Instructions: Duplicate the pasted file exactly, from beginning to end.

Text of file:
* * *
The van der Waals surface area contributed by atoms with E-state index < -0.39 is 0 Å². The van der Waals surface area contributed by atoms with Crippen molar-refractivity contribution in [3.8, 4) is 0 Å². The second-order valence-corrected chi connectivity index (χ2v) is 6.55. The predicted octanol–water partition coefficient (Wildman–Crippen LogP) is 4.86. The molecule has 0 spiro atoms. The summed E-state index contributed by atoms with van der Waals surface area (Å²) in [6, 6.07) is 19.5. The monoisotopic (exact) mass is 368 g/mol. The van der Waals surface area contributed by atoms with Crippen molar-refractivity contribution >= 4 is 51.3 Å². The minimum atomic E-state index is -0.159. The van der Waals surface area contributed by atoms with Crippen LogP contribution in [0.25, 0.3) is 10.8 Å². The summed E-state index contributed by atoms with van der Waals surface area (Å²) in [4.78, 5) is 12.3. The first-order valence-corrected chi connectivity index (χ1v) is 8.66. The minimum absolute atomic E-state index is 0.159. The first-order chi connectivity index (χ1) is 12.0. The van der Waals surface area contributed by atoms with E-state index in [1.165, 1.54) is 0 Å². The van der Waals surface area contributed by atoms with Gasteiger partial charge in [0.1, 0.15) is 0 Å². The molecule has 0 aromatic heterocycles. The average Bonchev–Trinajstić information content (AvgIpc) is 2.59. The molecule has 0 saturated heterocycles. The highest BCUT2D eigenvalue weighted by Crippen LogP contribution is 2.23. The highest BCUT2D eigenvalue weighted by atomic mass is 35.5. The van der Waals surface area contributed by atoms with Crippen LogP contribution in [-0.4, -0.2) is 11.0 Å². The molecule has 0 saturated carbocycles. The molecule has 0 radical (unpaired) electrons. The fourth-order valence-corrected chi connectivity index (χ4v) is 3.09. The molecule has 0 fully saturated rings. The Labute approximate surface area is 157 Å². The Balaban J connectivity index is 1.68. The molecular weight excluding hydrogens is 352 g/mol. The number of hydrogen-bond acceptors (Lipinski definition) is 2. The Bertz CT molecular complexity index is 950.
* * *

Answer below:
The van der Waals surface area contributed by atoms with E-state index < -0.39 is 0 Å². The van der Waals surface area contributed by atoms with Crippen molar-refractivity contribution in [3.8, 4) is 0 Å². The second-order valence-corrected chi connectivity index (χ2v) is 6.55. The predicted octanol–water partition coefficient (Wildman–Crippen LogP) is 4.86. The molecule has 0 spiro atoms. The summed E-state index contributed by atoms with van der Waals surface area (Å²) in [6, 6.07) is 19.5. The monoisotopic (exact) mass is 368 g/mol. The van der Waals surface area contributed by atoms with Crippen molar-refractivity contribution >= 4 is 51.3 Å². The minimum atomic E-state index is -0.159. The van der Waals surface area contributed by atoms with Crippen LogP contribution in [0.25, 0.3) is 10.8 Å². The summed E-state index contributed by atoms with van der Waals surface area (Å²) in [4.78, 5) is 12.3. The first-order valence-corrected chi connectivity index (χ1v) is 8.66. The minimum absolute atomic E-state index is 0.159. The first-order chi connectivity index (χ1) is 12.0. The van der Waals surface area contributed by atoms with E-state index in [1.165, 1.54) is 0 Å². The van der Waals surface area contributed by atoms with Gasteiger partial charge in [0.1, 0.15) is 0 Å². The molecule has 0 aromatic heterocycles. The average Bonchev–Trinajstić information content (AvgIpc) is 2.59. The molecule has 0 saturated heterocycles. The highest BCUT2D eigenvalue weighted by Crippen LogP contribution is 2.23. The highest BCUT2D eigenvalue weighted by atomic mass is 35.5. The van der Waals surface area contributed by atoms with Crippen LogP contribution in [-0.4, -0.2) is 11.0 Å². The molecule has 0 saturated carbocycles. The molecule has 0 radical (unpaired) electrons. The fourth-order valence-corrected chi connectivity index (χ4v) is 3.09. The molecule has 0 fully saturated rings. The Labute approximate surface area is 157 Å². The Balaban J connectivity index is 1.68. The molecular weight excluding hydrogens is 352 g/mol. The number of hydrogen-bond acceptors (Lipinski definition) is 2. The Bertz CT molecular complexity index is 950.